A Community Devoted to the Preservation and Practice of Celestial Navigation and Other Methods of Traditional Wayfinding
From: Frank Reed
Date: 2019 Dec 24, 15:03 -0800
Here's another link confirming that the risk is manageably low:
That article includes a link, which has yet another link, to this detailed article:
I loved the bit about early Radium painters in Switzerland, glowing at night as they walked down the streets, with hair sparkling like halos.
Note that the normal radiation from Radium is alpha particles (Helium nuclei) which are completely blocked by the cases of watches and sextants, too. Of course that helium is slowly building up inside your sextant, and eventually it will explode from over-pressure! Well, no, not even that. You'll get something like a microgram of Helium from a milligram source of Radium in a century.
The article notes that the real radiation risk comes not from the Radium initially but further down the decay chain which does produce penetrating gamma rays. Nontheless, under normal conditions it's a small fraction of background radiation even from a watch which is worn on the wrist all day long. Exposure from sextants for professional navigators decades ago, using sextants several times a day, would still be yet another small fraction of that small amount. For modern navigation enthusiasts, who might use a radioactive sextant once a week on average at the high end, it's another order of magnitude lower exposure.
Brad mentioned storing radioactive sextants in a safe. This won't help a whole lot since the dangerous radiation is gamma down the decay chain. The primary alpha that makes the glow and most of the beta radiation (which is small anyway) are stopped inside the instrument. But as we know, the gamma will penetrate a few feet of solid lead with little reduction. So now what??
There is actually a simple defense against gamma radiation in this case. These instruments are essentially point sources, and the sources are confined. They won't escape. Therefore the radiation intensity obeys the inverse-square law (which is why I suggested you would be ok unless you sleep with it under your pillow!). A radioactive watch about a foot from your body (average distance) increases exposure modestly above background --a few percent. Want to decrease that by a factor 100? Then store the sextant at least ten times further away. Store the sextants at least ten feet from all humans (and pets, if you worry), and the radiation exposure is essentially un-measurable. Still worried? Go to 100 feet (store them in your garage?). Every factor ten in distance reduces your exposure by a factor of 100.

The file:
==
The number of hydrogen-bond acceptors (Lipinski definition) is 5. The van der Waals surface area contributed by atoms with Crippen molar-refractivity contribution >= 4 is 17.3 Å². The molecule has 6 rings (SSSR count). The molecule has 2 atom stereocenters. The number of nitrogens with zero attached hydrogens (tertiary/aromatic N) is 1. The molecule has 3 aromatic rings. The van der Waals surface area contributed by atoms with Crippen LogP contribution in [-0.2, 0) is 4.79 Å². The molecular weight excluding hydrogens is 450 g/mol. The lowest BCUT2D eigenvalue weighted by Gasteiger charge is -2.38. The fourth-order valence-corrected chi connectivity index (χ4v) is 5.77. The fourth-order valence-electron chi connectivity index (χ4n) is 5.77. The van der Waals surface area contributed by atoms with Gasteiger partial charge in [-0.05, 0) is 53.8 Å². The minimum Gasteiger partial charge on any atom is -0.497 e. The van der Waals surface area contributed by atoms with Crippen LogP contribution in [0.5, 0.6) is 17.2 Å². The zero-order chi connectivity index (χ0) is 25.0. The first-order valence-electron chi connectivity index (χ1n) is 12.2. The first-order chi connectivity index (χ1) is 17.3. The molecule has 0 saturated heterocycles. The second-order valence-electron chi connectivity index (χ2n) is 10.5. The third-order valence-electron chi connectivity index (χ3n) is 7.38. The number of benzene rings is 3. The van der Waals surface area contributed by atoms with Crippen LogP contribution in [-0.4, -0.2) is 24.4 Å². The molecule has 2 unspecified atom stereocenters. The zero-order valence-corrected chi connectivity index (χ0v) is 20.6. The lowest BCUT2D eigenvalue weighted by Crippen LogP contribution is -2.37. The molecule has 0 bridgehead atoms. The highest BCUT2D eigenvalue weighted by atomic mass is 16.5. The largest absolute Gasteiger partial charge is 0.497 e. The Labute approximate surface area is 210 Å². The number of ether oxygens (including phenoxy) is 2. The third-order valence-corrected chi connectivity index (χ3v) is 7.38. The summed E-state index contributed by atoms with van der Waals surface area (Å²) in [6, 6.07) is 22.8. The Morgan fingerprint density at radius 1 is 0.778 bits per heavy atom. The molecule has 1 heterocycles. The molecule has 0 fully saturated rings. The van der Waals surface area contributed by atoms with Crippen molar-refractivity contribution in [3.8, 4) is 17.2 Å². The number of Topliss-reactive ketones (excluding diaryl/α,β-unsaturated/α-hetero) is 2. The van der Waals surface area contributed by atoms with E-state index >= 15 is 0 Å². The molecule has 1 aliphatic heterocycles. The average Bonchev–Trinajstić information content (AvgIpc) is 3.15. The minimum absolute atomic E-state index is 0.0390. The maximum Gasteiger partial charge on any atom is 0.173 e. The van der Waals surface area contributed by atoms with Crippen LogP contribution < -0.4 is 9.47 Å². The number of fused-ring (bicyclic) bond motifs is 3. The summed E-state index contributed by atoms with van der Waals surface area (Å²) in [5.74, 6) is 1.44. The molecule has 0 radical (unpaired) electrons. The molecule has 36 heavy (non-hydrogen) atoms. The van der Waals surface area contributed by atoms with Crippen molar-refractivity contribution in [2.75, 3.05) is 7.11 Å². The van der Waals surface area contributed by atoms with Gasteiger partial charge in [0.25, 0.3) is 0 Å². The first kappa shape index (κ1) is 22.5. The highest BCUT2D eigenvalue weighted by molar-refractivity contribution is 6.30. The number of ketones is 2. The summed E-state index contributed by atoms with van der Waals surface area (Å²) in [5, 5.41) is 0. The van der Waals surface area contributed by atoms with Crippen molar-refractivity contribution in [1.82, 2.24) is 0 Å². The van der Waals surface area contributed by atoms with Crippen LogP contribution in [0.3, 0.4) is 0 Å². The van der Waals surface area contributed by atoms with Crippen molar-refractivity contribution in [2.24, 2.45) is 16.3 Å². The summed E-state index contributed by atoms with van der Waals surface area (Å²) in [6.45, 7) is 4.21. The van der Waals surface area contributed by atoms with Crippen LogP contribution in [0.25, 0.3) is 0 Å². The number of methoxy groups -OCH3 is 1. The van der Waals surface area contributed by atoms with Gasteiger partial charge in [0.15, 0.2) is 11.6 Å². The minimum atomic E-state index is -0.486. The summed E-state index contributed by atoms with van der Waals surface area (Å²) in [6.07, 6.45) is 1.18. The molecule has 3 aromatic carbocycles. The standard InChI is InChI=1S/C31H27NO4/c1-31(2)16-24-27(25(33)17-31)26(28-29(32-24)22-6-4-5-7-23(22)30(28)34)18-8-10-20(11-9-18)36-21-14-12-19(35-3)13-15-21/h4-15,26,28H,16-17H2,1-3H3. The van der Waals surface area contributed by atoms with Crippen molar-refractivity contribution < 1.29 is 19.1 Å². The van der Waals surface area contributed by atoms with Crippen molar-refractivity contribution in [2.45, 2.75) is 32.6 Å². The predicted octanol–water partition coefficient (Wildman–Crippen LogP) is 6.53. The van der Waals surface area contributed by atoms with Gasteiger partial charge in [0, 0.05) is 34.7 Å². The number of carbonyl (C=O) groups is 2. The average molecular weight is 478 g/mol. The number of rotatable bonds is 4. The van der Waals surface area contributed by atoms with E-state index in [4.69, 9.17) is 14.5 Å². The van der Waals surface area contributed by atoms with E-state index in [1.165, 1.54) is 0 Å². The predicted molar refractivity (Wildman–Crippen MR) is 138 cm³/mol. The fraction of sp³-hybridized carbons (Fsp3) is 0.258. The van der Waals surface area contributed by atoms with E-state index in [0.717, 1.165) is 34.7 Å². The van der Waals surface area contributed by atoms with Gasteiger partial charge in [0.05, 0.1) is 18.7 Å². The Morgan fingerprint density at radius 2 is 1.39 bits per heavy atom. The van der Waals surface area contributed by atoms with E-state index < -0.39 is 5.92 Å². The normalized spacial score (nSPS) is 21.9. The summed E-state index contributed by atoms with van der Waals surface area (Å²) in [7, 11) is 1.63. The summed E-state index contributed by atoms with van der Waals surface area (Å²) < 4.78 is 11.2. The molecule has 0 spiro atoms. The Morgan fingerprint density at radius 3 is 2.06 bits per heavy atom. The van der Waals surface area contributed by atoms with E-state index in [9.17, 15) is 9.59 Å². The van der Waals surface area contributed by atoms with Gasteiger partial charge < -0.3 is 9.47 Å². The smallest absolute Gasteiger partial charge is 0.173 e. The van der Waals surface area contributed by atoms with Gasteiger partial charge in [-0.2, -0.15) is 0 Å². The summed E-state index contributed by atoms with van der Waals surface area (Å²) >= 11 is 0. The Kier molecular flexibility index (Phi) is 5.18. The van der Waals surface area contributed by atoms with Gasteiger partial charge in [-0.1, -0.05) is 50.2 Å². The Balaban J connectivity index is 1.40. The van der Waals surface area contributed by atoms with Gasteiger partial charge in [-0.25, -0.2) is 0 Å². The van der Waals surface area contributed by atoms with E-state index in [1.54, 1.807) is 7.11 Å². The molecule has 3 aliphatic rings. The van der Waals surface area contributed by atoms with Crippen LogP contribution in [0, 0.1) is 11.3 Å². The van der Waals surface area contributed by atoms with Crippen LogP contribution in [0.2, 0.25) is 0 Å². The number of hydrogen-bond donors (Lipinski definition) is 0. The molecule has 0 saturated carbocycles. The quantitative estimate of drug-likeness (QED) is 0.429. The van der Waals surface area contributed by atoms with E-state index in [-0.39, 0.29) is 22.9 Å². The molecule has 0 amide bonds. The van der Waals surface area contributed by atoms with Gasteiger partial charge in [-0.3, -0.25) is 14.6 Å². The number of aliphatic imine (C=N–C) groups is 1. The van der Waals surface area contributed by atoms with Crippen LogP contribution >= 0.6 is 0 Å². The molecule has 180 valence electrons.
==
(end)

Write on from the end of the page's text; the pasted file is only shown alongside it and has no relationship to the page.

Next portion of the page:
While you're at, get rid of all rocks in or near your house. Many are natural gamma emitters. Seriously, lots of natural granite is radioactive, and all radiation is problematic, but it's a question of scale compared to natural background radiation. Here's some EPA advice on granite countertops: https://www.epa.gov/radiation/granite-countertops-and-radiation.
Want to avoid genuine, major sources of radiation? Never visit mountains, and never fly above 2500 feet! The atmosphere is our radiation-blocking security blanket (keeps out meteors, too!). Every time you fly on a normal commercial airline flight with a cruising altitude up near the tropopause you're exposed to roughly ten times the background sea level dose. Yet frequent flyers don't get cancer at measurably increased rates. More here: https://www.scientificamerican.com/article/air.... It's a lot of radiation, but its effects don't show up in the statistics. Still, you can't live up there permanently, or you will die from the radiation. As this article notes "it’s the radiation dose problem that is a major spoiler for Elon Musk’s goal of inhabiting Mars. An extended stay on Mars, with its extremely thin atmosphere, would be lethal due to the high radiation doses."